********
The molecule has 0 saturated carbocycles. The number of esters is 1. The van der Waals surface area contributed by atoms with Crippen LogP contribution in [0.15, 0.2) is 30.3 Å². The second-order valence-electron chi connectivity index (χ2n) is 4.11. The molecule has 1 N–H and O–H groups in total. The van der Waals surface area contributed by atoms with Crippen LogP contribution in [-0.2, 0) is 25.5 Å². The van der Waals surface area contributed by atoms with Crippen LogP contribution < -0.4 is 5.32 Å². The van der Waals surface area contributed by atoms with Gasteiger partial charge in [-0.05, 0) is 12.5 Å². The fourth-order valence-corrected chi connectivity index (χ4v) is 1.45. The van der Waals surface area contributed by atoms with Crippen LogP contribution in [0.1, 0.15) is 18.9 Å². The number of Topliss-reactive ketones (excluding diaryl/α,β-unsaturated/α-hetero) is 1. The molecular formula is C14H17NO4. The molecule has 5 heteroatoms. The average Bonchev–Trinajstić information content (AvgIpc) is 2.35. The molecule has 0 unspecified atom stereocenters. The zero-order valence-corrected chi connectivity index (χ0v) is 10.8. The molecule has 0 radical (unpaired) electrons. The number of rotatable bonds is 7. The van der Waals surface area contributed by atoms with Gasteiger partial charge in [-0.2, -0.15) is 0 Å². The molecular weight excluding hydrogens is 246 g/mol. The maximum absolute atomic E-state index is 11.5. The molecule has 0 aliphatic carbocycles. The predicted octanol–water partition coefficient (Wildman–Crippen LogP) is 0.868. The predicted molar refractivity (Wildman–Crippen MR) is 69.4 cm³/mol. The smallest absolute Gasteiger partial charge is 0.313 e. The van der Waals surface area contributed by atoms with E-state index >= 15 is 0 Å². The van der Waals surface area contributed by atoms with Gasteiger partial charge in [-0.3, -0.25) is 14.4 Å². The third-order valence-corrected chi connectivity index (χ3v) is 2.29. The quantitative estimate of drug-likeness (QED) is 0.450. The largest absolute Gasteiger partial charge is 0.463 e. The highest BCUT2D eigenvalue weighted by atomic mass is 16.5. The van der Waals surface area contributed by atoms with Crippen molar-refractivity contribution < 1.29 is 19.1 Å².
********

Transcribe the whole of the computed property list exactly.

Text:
The molecule has 0 saturated carbocycles. The number of esters is 1. The van der Waals surface area contributed by atoms with Crippen LogP contribution in [0.15, 0.2) is 30.3 Å². The second-order valence-electron chi connectivity index (χ2n) is 4.11. The molecule has 1 N–H and O–H groups in total. The van der Waals surface area contributed by atoms with Crippen LogP contribution in [-0.2, 0) is 25.5 Å². The van der Waals surface area contributed by atoms with Crippen LogP contribution < -0.4 is 5.32 Å². The van der Waals surface area contributed by atoms with Gasteiger partial charge in [-0.05, 0) is 12.5 Å². The fourth-order valence-corrected chi connectivity index (χ4v) is 1.45. The van der Waals surface area contributed by atoms with Crippen LogP contribution in [0.1, 0.15) is 18.9 Å². The number of Topliss-reactive ketones (excluding diaryl/α,β-unsaturated/α-hetero) is 1. The molecular formula is C14H17NO4. The molecule has 5 heteroatoms. The average Bonchev–Trinajstić information content (AvgIpc) is 2.35. The molecule has 0 unspecified atom stereocenters. The zero-order valence-corrected chi connectivity index (χ0v) is 10.8. The molecule has 0 radical (unpaired) electrons. The number of rotatable bonds is 7. The van der Waals surface area contributed by atoms with Gasteiger partial charge in [-0.2, -0.15) is 0 Å². The molecular weight excluding hydrogens is 246 g/mol. The maximum absolute atomic E-state index is 11.5. The molecule has 0 aliphatic carbocycles. The predicted octanol–water partition coefficient (Wildman–Crippen LogP) is 0.868. The predicted molar refractivity (Wildman–Crippen MR) is 69.4 cm³/mol. The smallest absolute Gasteiger partial charge is 0.313 e. The van der Waals surface area contributed by atoms with E-state index >= 15 is 0 Å². The van der Waals surface area contributed by atoms with Gasteiger partial charge in [-0.3, -0.25) is 14.4 Å². The third-order valence-corrected chi connectivity index (χ3v) is 2.29. The quantitative estimate of drug-likeness (QED) is 0.450. The largest absolute Gasteiger partial charge is 0.463 e. The highest BCUT2D eigenvalue weighted by atomic mass is 16.5. The van der Waals surface area contributed by atoms with Crippen molar-refractivity contribution < 1.29 is 19.1 Å².